- Location: Dry Gulch-East of Eisenhower Tunnel
- State: Colorado
- Date: 2010/12/05
- Summary Description: 2 skiers caught, 1 partially buried, 1 buried and killed
- Primary Activity: Backcountry Tourer
- Primary Travel Mode: Ski
- Location Setting: Backcountry
- Caught: 2
- Partially Buried, Non-Critical: 1
- Partially Buried, Critical: 0
- Fully Buried: 1
- Injured: 1
- Killed: 1
- Type: HS
- Trigger: AS - Skier
- Trigger (subcode): u - An unintentional release
- Size - Relative to Path: R3
- Size - Destructive Force: D3
- Sliding Surface: O - Within Old Snow
- Slope Aspect: N
- Site Elevation: 11600 ft
- Slope Angle: 35 °
- Slope Characteristic: Gully/Couloir
A good example of a cross loaded slope. The western flank ran along a ridge with numerous spruce trees and krumholtz islands which acted as a snow fence. This allowed the western flank to accumulate the deepest snow deposits. Strong and persistent westerly winds in this area allowed deposits on the bed surface to grow to the deepest depths along the western flank. The eastern flank feathered out into rocky terrain with minimal snow coverage which was mostly faceted snow and depth hoar.
The nearby Loveland Pass weather station from 10 am to 3 pm on 12/5/2010:
Temperatures rising from 21F to 23F. Winds were from the west-southwest 10 to 16 mph with a high gust of 31 mph at 3 pm.
At nearby Berthoud pass from noon to 3 PM:
Temperature a steady 19F. Winds were stronger from the west-northwest 28 to 39 mph with a peak gust of 44 mph.
The crown profile showed a crown height varying from 30 cm to 125 cm in depth. A thin fist hard faceted layer was sandwiched between a one finger hard bed surface and a one finger hard wind slab. The slab stepped to the ground about 25 vertical feet below the crown.
Events Leading to the Avalanche
Subject 1 had some background with the Dry Gulch area. They had ski patrolled at Loveland Basin for a few years and this was one of the areas Subject 1 had explored.
Subject 1 checked the avalanche advisory on Saturday, Subject 2 had checked it Sunday morning. They were both regular users of the avalanche forecast.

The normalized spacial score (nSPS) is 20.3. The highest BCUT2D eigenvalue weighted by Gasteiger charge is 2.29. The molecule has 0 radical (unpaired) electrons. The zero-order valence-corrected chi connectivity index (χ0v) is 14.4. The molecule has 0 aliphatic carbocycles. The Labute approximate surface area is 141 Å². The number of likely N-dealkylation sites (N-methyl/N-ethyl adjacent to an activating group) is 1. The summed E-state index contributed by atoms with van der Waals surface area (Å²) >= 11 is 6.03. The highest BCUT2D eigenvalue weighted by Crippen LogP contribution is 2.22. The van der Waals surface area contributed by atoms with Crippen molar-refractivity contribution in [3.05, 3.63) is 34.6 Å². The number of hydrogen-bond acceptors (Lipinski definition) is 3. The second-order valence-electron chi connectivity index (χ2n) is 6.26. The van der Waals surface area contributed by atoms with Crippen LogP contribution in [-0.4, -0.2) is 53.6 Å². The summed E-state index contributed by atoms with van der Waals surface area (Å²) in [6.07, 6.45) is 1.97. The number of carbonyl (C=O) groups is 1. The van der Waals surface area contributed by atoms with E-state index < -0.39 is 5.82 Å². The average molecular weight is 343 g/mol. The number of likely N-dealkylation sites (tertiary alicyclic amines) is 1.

Both members of the party broke trail up the eastern or climbers left side of the north-northeast aspect slope. They had looked at a few other lines but either did not like the terrain or there were other groups in the vicinity.
Once they got to treeline they moved a little further west to look at a different line around a treed ridge. This path was well scoured from wind and did not have much snow coverage. Both decided to return to the original route.
At the top both parties made a plan and reviewed potential safe spots. Subject 1 made a ski cut across the top of the path heading east, across a convex wind roll. Subject 1 stopped at an apex of their up track and turned to signal Subject 2 that it felt ok and they could descend to the pre-determined safe spot. At this pre-determined safe spot, Subject 2 stopped and turned to watch Subject 1 begin their descent a little further to skiers right of Subject 2's line and close to the center of the path. This area had a shallower snowpack depth when compared to the further west line taken by Subject 2. As Subject 1 descended to just about even with Subject 2, Subject 2 heard a loud boom and watched the slab buckle and break into refrigerator sized blocks.
Subject 2 was caught in the slide and quickly lost site of his friend and also tried to escape further into the treed ridge to the west, but did not make it before being swept up in the debris. Subject 2 quickly lost both skis (AT set-up) and began to tumble down slope with the slab. At some point Subject 2 found himself under the snow with his head uphill. He had an Avalung which was partially in his mouth when he came to. He had a small air pocket and was able to move an arm and begin digging his way out of the debris. Subject 2 did not know if he was completely buried, as he was somewhat dazed after being swept through multiple small Sub-alpine fir and Engleman spruce saplings. Upon escaping the debris Subject 2 called for Subject 1 with no response, and not knowing whether Subject 1 was above or below began a beacon search uphill first.
Finding no signal going uphill Subject 2 started to search downhill, constantly yelling and hoping for a response. Subject 2 got a faint signal, which they lost but quickly regained and bracketed down to a lowest signal distance of 2 meters. This is where Subject 2 pulled out their shovel and probe. After 2-3 probes Subject 2 had a strike and began to dig. Subject 1 was buried an estimated 2-3 feet deep at the head. Subject 1 was buried with their head down-slope and on their side. The Avalung pack had been stripped from the shoulders but was still attached at the waist belt and the mouth piece was no longer available to use.
After clearing the airway and starting CPR Subject 2 continued to yell for help, and maybe 15 minutes later an off duty Emergency Room Physician arrived on scene.
Subject 2 estimates it took 10 to 15 minutes to pinpoint, probe and begin excavation to Subject 1 after digging himself out (Subject 2 burial time is unknown). The probe strike hit Subject 1's arm and it only took a few shovel digs to get to the shoulder and then the top of the head. Then another 5 to 10 minutes more to excavate Subject 1 far enough to start adequate CPR. And then another 2-3 minutes to get Subject 1 into position to perform CPR. Subject 2 does not have a clear recall on the time elapsed from the start of the slide until he dug himself out of the debris. Approximately one half hour elapsed from the beginning of the search before Subject 1 was excavated and full CPR began.
Figure 14: Fracture line profile observed on December 6th above the crown face on the east side.